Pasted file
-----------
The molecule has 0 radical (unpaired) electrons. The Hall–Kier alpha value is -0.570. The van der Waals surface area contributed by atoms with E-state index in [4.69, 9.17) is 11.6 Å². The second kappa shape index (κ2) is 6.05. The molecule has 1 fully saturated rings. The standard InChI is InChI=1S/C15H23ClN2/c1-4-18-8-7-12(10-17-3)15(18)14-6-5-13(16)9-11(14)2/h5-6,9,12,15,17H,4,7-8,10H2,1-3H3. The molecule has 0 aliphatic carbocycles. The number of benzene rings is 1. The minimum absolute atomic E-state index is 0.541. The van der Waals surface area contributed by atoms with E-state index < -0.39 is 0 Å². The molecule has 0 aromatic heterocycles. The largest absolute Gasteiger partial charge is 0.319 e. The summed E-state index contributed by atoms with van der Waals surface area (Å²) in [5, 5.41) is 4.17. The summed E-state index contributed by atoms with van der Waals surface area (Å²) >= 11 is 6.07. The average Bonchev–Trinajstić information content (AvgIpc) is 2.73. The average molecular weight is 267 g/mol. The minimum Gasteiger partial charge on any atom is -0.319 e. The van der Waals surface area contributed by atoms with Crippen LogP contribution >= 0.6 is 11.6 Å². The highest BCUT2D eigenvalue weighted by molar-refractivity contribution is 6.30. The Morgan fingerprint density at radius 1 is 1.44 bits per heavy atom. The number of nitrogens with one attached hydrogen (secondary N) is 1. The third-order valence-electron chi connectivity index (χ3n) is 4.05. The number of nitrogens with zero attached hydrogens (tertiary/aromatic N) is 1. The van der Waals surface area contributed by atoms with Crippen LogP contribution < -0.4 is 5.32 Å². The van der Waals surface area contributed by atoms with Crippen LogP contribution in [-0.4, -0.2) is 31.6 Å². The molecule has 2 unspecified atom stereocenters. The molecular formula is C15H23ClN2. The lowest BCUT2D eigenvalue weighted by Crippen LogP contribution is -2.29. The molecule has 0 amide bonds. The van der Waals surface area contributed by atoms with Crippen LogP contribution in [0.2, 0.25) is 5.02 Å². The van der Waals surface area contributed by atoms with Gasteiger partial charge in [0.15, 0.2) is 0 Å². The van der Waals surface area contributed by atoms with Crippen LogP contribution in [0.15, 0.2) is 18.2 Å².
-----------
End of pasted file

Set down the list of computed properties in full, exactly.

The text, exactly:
The molecule has 0 radical (unpaired) electrons. The Hall–Kier alpha value is -0.570. The van der Waals surface area contributed by atoms with E-state index in [4.69, 9.17) is 11.6 Å². The second kappa shape index (κ2) is 6.05. The molecule has 1 fully saturated rings. The standard InChI is InChI=1S/C15H23ClN2/c1-4-18-8-7-12(10-17-3)15(18)14-6-5-13(16)9-11(14)2/h5-6,9,12,15,17H,4,7-8,10H2,1-3H3. The molecule has 0 aliphatic carbocycles. The number of benzene rings is 1. The minimum absolute atomic E-state index is 0.541. The van der Waals surface area contributed by atoms with E-state index < -0.39 is 0 Å². The molecule has 0 aromatic heterocycles. The largest absolute Gasteiger partial charge is 0.319 e. The summed E-state index contributed by atoms with van der Waals surface area (Å²) in [5, 5.41) is 4.17. The summed E-state index contributed by atoms with van der Waals surface area (Å²) >= 11 is 6.07. The average Bonchev–Trinajstić information content (AvgIpc) is 2.73. The average molecular weight is 267 g/mol. The minimum Gasteiger partial charge on any atom is -0.319 e. The van der Waals surface area contributed by atoms with Crippen LogP contribution >= 0.6 is 11.6 Å². The highest BCUT2D eigenvalue weighted by molar-refractivity contribution is 6.30. The Morgan fingerprint density at radius 1 is 1.44 bits per heavy atom. The number of nitrogens with one attached hydrogen (secondary N) is 1. The third-order valence-electron chi connectivity index (χ3n) is 4.05. The number of nitrogens with zero attached hydrogens (tertiary/aromatic N) is 1. The van der Waals surface area contributed by atoms with Crippen LogP contribution < -0.4 is 5.32 Å². The van der Waals surface area contributed by atoms with Crippen LogP contribution in [-0.4, -0.2) is 31.6 Å². The molecule has 2 unspecified atom stereocenters. The molecular formula is C15H23ClN2. The lowest BCUT2D eigenvalue weighted by Crippen LogP contribution is -2.29. The molecule has 0 amide bonds. The van der Waals surface area contributed by atoms with Crippen LogP contribution in [0.2, 0.25) is 5.02 Å². The van der Waals surface area contributed by atoms with Gasteiger partial charge in [0.15, 0.2) is 0 Å². The van der Waals surface area contributed by atoms with Crippen LogP contribution in [0.15, 0.2) is 18.2 Å².